Normalization of hyperosmotic-induced inositol uptake by renal and endothelial cells is regulated by NF-κB

Mark A. Yorek*, Joyce A. Dunlap, Wenli Liu, William L. Lowe

*Corresponding author for this work

Research output: Contribution to journalArticle

11 Scopus citations

Abstract

Hyperosmolarity is a stress factor that has been shown to cause an increase in the transcription of the Na+-dependent myo-inositol cotransporter (SMIT). However, regulation of the reversion of SMIT mRNA levels and transporter activity following removal of hyperosmotic stress is less understood. Previously we have shown that postinduction normalization of SMIT mRNA levels and myo-inositol accumulation following removal of hyperosmotic stress is inhibited by actinomycin D and cycloheximide, suggesting that normalization requires RNA transcription and protein synthesis. We now demonstrate that removal of hyperosmotic stress causes an activation of the transcription factor NF-κB in renal and endothelial cells. Inhibiting NF-κB activation with pyrrolidine dithiocarbamate (PD) blocks the normalization of SMIT mRNA levels and myo-inositol accumulation on removal of the cells from hyperosmotic medium. These studies demonstrate that the downregulation of the myo-inositol transporter following reversal of hyperosmotic induction is regulated via the activation of NF-κB.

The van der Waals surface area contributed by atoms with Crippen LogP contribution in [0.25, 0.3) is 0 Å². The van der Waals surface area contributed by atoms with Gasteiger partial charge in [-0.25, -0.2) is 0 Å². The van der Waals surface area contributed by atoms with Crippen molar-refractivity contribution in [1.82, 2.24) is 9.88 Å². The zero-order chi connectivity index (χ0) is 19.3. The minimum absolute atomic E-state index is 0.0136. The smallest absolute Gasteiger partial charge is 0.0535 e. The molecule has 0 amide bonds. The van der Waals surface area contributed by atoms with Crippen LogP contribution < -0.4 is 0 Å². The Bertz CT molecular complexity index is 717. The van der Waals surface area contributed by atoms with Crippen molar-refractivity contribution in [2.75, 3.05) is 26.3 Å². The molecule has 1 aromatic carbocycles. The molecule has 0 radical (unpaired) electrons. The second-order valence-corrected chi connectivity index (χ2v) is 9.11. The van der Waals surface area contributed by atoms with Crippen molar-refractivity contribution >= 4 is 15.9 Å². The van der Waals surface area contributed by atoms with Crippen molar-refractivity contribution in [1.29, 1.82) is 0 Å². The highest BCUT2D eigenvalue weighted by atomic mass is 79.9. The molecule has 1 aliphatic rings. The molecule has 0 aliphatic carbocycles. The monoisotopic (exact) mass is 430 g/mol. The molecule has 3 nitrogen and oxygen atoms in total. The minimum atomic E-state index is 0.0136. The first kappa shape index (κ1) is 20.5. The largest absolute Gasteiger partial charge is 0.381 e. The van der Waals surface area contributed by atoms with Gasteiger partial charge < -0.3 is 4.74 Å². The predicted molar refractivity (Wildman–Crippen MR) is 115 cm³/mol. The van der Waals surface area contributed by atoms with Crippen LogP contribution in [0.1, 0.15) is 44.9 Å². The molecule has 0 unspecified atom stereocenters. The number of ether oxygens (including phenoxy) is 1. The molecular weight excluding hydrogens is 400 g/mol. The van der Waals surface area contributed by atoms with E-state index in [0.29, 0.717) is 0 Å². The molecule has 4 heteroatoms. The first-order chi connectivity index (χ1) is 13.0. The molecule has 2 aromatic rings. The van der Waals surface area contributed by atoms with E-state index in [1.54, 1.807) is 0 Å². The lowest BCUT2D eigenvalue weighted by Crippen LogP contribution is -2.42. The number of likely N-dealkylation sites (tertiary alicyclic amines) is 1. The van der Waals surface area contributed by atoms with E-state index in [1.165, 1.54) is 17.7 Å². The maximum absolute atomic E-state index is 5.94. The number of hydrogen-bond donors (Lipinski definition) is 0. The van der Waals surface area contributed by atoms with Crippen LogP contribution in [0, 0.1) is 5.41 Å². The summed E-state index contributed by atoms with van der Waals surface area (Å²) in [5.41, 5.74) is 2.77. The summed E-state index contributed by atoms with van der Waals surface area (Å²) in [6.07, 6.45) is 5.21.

Original languageEnglish (US)
Pages (from-to)C1011-C1018
JournalAmerican Journal of Physiology - Cell Physiology
Volume278
Issue number5 47-5
DOIs
StatePublished - 2000

Keywords

  • Hyperosmolarity
  • Myo-inositol
  • Nuclear factor κB
  • Sodium-dependent myo- inositol cotransporter

ASJC Scopus subject areas

  • Physiology
  • Cell Biology

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